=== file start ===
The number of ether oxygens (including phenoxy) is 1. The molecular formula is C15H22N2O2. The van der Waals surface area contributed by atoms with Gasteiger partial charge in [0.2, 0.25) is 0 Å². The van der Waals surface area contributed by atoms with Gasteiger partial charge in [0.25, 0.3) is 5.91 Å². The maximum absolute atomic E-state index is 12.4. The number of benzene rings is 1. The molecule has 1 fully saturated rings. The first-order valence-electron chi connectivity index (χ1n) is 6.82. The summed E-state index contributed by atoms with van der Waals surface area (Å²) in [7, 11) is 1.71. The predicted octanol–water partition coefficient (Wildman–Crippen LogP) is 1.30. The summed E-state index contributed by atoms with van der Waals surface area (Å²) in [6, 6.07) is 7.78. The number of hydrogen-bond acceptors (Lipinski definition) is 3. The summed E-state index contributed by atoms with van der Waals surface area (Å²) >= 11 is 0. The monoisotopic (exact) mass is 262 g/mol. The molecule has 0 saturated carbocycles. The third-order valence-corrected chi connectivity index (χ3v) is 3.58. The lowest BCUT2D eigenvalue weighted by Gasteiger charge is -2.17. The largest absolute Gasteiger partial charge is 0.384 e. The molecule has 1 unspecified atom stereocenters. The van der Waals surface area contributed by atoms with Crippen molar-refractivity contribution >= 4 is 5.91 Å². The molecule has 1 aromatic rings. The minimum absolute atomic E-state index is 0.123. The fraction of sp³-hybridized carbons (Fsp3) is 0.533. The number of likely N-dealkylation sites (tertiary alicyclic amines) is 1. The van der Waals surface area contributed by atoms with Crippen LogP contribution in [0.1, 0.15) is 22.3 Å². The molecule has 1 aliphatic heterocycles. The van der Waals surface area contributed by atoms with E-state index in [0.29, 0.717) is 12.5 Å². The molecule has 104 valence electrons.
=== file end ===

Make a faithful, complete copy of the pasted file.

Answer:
The number of ether oxygens (including phenoxy) is 1. The molecular formula is C15H22N2O2. The van der Waals surface area contributed by atoms with Gasteiger partial charge in [0.2, 0.25) is 0 Å². The van der Waals surface area contributed by atoms with Gasteiger partial charge in [0.25, 0.3) is 5.91 Å². The maximum absolute atomic E-state index is 12.4. The number of benzene rings is 1. The molecule has 1 fully saturated rings. The first-order valence-electron chi connectivity index (χ1n) is 6.82. The summed E-state index contributed by atoms with van der Waals surface area (Å²) in [7, 11) is 1.71. The predicted octanol–water partition coefficient (Wildman–Crippen LogP) is 1.30. The summed E-state index contributed by atoms with van der Waals surface area (Å²) in [6, 6.07) is 7.78. The number of hydrogen-bond acceptors (Lipinski definition) is 3. The summed E-state index contributed by atoms with van der Waals surface area (Å²) >= 11 is 0. The monoisotopic (exact) mass is 262 g/mol. The molecule has 0 saturated carbocycles. The third-order valence-corrected chi connectivity index (χ3v) is 3.58. The lowest BCUT2D eigenvalue weighted by Gasteiger charge is -2.17. The largest absolute Gasteiger partial charge is 0.384 e. The molecule has 1 unspecified atom stereocenters. The van der Waals surface area contributed by atoms with Crippen molar-refractivity contribution >= 4 is 5.91 Å². The molecule has 1 aromatic rings. The minimum absolute atomic E-state index is 0.123. The fraction of sp³-hybridized carbons (Fsp3) is 0.533. The number of likely N-dealkylation sites (tertiary alicyclic amines) is 1. The van der Waals surface area contributed by atoms with Crippen LogP contribution in [0.1, 0.15) is 22.3 Å². The molecule has 1 aliphatic heterocycles. The van der Waals surface area contributed by atoms with E-state index in [0.29, 0.717) is 12.5 Å². The molecule has 104 valence electrons.